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*Chapter 15 P, NP, and Cooks Theorem. 2 Computability Theory n Establishes whether decision problems...*

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Time Complexity of NTMs n A deterministic TM searches for a solution to a problem by sequentially examining a number of possibilities, e.g., to determine a perfect square number. n A NTM employs a “guess-and-check” strategy on any one of the possibilities. n Defn The time complexity of a NTM M is the function tc M : N N such that tc M (n) is the maximum number of transitions in any computation for an input of length n. n Time complexity measures the efficiency over all computations the non-deterministic analysis must consider all possible computations for an input string. the guess-and-check strategy is generally simpler than its deterministic counterparts.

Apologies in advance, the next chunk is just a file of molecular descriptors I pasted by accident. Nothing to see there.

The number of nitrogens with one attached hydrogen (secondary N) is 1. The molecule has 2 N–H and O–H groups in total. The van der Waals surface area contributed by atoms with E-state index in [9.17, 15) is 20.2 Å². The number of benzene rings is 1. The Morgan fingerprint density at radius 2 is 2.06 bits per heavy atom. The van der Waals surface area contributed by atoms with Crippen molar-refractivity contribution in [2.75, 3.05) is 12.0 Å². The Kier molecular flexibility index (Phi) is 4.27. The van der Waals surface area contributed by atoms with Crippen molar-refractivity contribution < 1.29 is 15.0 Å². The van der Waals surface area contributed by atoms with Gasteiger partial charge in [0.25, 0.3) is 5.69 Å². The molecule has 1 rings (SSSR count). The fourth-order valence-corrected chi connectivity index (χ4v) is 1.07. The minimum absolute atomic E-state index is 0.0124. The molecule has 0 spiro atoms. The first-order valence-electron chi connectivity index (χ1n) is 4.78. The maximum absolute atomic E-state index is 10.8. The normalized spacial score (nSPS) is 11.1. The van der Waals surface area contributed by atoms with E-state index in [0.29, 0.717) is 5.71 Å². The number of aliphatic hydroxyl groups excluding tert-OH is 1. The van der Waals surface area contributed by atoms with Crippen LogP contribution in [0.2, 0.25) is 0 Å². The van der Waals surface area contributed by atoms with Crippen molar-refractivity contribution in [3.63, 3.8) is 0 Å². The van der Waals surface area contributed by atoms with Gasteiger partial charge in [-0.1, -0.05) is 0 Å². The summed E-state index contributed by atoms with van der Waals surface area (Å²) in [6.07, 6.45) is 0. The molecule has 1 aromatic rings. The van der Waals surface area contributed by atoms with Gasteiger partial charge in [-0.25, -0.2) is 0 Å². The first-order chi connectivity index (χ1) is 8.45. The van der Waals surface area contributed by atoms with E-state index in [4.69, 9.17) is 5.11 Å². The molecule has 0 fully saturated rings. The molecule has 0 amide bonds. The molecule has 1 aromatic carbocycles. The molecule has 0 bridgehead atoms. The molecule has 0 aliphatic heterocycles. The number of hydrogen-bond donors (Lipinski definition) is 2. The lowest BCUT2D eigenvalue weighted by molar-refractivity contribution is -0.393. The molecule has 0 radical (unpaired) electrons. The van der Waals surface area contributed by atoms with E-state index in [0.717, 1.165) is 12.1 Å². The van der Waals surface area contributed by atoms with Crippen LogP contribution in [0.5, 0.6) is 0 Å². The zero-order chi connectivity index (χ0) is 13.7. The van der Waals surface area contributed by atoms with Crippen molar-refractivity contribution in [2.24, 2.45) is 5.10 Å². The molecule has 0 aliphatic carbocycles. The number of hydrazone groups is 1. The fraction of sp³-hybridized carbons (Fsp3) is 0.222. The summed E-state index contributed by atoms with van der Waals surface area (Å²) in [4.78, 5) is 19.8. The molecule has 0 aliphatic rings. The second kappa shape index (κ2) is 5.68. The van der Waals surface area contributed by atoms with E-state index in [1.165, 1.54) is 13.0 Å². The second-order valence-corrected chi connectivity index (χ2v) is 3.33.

Chapter 15 P, NP, and Cooks Theorem 2 Computability Theory n Establishes whether decision problems are (only) theoretically decidable, i.e., decides whether each solvable problem has a practical solution that can be solved efficiently n A theoretically solvable problem may not have a practical solution, i.e., there is no efficient algorithm to solve the problem in polynomial time an intractable problem Solving intractable problems require extraordinary amount of time and memory. Efficiently solvable problems are polynomial (P) problems. Intractable problems are non-polynomial (NP) problems. n Can any problem that is solvable in polynomial time by a non-deterministic algorithm also be solved deterministically in polynomial time, i.e., P = NP ? Time Complexity of NTMs n A deterministic TM searches for a solution to a problem by sequentially examining a number of possibilities, e.g., to determine a perfect square number. n A NTM employs a guess-and-check strategy on any one of the possibilities. n Defn The time complexity of a NTM M is the function tc M : N N such that tc M (n) is the maximum number of transitions in any computation for an input of length n. n Time complexity measures the efficiency over all computations the non-deterministic analysis must consider all possible computations for an input string. the guess-and-check strategy is generally simpler than its deterministic counterparts. 4 n Example Consider the following two-tape NTM M that accepts the palindromes over {a, b}. the time complexity of M is tc M (n) = n The strategy employed in the transformation of a NTM to an equivalent DTM (given in Section 8.7) does not preserve polynomial time solvability. n + 2 if n is odd n + 3 if n is even 15.1 Time Complexity of NTMs (odd) (even) Time Complexity of NTMs n Theorem Let L be the language accepted by a one- tape NTM M with time complexity tc M (n) = f(n). Then L is accepted by a DTM M with time complexity tc M (n) O(f(n)c f(n) ), where c is the maximum number of transitions for any pair of M. Proof. Let M be a one-tape NTM that halts for all inputs, and let c be the maximum number of distinct transitions for any pair of M. A three-tape DTM M was described in Section 8.7 (pages ) whose computation with input w iteratively simulated all possible computations of M with input w. The transformation from non-determinism to determinism is obtained by associating a unique computation of M with a sequence (m 1, , m n ), where 1 m i c. The value m i indicates which of the c possible transitions of M should be executed on the i th step of the computation. 6 n Theorem (Continued) Time Complexity of NTMs n Theorem (Cont.) Given a NTM M with tc M (n) = f(n), show a DTM M with time complexity tc M (n) O(f(n)c f(n) ), where c = max. no. of transitions for any pair of M. Proof. (Cont.) We analyze the number of transitions required by M to simulate all computations of M. For an input of length n, the max. no. of transitions in M is at most f(n). To simulate a single computation of M, M behaves as follows: 1) generates a sequence (m 1, , m n ) of transitions, 1 m i c 2) simulates the computation of M using (m 1, , m n ), and 3) if the computation does not accept the input string, the computation of M continues with Step 1. In the worst case, c f(n) sequences are examined for each single computation of M. As the simulation of a computation of M can be performed using O(f(n)) transitions of M, tc M (n) O(f(n)c f(n) ) in simulating M by M. The Classes P and NP n Defn A language L is decidable in polynomial time if there is a standard TM M that accepts L with tc M O(n r ). The family of languages decidable in polynomial time is denotes P. n Any problem that is polynomially solvable on a standard TM is in P, and the choice of DTM models (e.g., multi-tape, multi- track) for the analysis is invariant. n Defn A language L is accepted in nondeterministic polynomial time if there is a NTM M that accepts L with tc M O(n r ). The family of languages accepted in non- deterministic polynomial time is denoted NP. n Since every DTM is a NTM, P NP. n The family NP is a subset of the recursive languages, since the number of transitions ensure all computations terminates Problem Representation and Complexity n Design a TM M to solve a decision problem R consists of 2 steps: 1. Represent the instances of R as strings 2. Construct M that analyzes the strings and solves R which requires the discovery of an algorithm to solve R n The time complexity (tc) of a TM relates the length of the input to the number of transitions in the computations, and thus the selection of the representation have direct impacts on the computations. n Example. Given the following TMs M 1 (encodes n as 1 n+1 ) and M 2 (encodes n by the standard binary representation): where M 1 and M 2 both solve the problem of deciding whether a natural number is even, with the inputs to M 1 using the unary representation and M 2 the binary representation. Problem Representation and Complexity n Example. (Cont.) The tc M 1 = tc M 2 O(n) and the difference in representation does not affect the complexity; however, the modification (shown below) has a significant impact on the complexity. Consider TM M 3, which includes a TM T that transforms an input in binary to its unary in solving the same problem: The complexity of the new solution, i.e., M 3, is analyzed in the following table, which shows the increase in string length caused by the conversion: M 3 : Binary representation T Unary representation M 1 Yes No i i1i i = = = i12i String Length Maximum Binary Number Decimal Value Unary Representation Problem Representation and Complexity n Example. (Cont.) tc M 3 is determined by the complexity of T and M 1. For the input of length i, the string 1 i requires the maximum number of transitions of M 3, i.e., tc M 3 (n) = tc T (n) + tc M 1 (2 n ) = tc T (n) + 2 n + 1 which is exponential even without adding tc T. The increase in the complexity is caused by the increase in the length of the input string using the unary representation. (Binary) String Length Max. Binary No. Decimal Value Unary Representation = = = 1 8 i 1 i 2 i i 12 n Decision problems from P and NP 15.4 Decision Problems & Complexity Classes Acceptance of Palindromes Input: String u over alphabet Output: yes u is a palindrome no otherwise Path Problem for Directed Graphs Input: Graph G = (N, A), v i, v j N Output: yes if path(v i, v j ) in G no otherwise Derivability in CNF Grammar Input: CNF grammar G, string w Output: yes if S w no otherwise * Hamiltonian Circuit Problem Input: Directed graph G = (N, A) Output: yes if cycle with each vertex in G no otherwise Subset Sum Problem Input: Set S, v: S N, k Output: yes if S ( S) whose total value is k no otherwise Each of the NP problems can be solved non- deterministically using a guess-and-check strategy Complexity in P (O(n 2 ), p. 444) Complexity in P (Dijkstras alg: O(n 2 )) Complexity in P (CYK Alg: O(n 3 ), p. 124) Complexity in P (unknown) in NP (Yes) 13 n Reduction is a problem-solving technique employed to avoid reinventing the wheel when encountering a new problem transform the instances of the new problem into those of a problem that has been solved establish the decidability and tractability of problems n Defn Let L be a language over alphabet 1 and Q be a language over 2. L is many-to-one reducible to Q if there exists a Turing computable function r : 1 * 2 * such that w L if, and only if, r(w) Q. if a language L is reducible to a decidable language Q by a function r, then L is also decidable Polynomial-Time Reduction 14 n Example (p. 348). Let R be the TM that computes the reduction, i.e., input(L) to input(Q), and M the TM that accepts language Q. The sequential execution of R and M on strings from 1 * accepts language L (by accepting inputs to Q) is R, the reduction TM, which does not determine membership in either L or Q, transforms strings from 1 * to 2 *. Strings in Q are determined by M, and strings in L are by the combination of R and M Polynomial-Time Reduction 15 n A reduction of a language L to a language Q transforms the question of membership in L to that of membership in Q. Let r be a reduction (function) of L to Q computed by a TM R. If Q is accepted by a TM M, then L is accepted by a TM that i) runs R on input string w 1 *, and ii) runs M on r(w). The string r(w) is accepted by M if, and only if, w L The time complexity includes i) time required to transform the instances of L, and ii) time required by the solution to Q. n Defn Let L and Q be languages over alphabets 1 and 2, respectively. L is reducible in polynomial time to Q if there is a polynomial-time computable function r : 1 2 such that w L if, and only if, r(w) Q Polynomial-Time Reduction 16 n Example (p. 349, 478) Reduces L = { x i y i z k | i 0, k 0 } to Q = {a i b i | i 0} by transforming w {x, y, z} * to r(w) {a, b}*. If w x * y * z *, replace each x by a and y by b, and erase the zs otherwise, replace w by a single a The following TM transforms multiple strings in L to the same string in Q (i.e., a many-to-one reduction): 15.6 Polynomial-Time Reduction Reduction Input Condition L w {x, y, z}* w L r if and only if Q r(w) {a, b}* r(w) Q 17 n Theorem Let L be reducible to Q in polynomial time and let Q P. Then L P. Proof. Let R denote the TM that computes the reduction of L to Q and M the TM that decides Q. L is accepted by a TM that sequentially run R and M. A computation of M processes at most tc M (k) transitions, where k is the length of its input string. The number of transitions of the composite TM (i.e., R and M) is bounded by the sum of the estimates of R and M Polynomial-Time Reduction The time complexities tc R and tc M combine to produce an upper bound on the no. of transitions of a computation of the composite TM. The computation of R with input string w generates the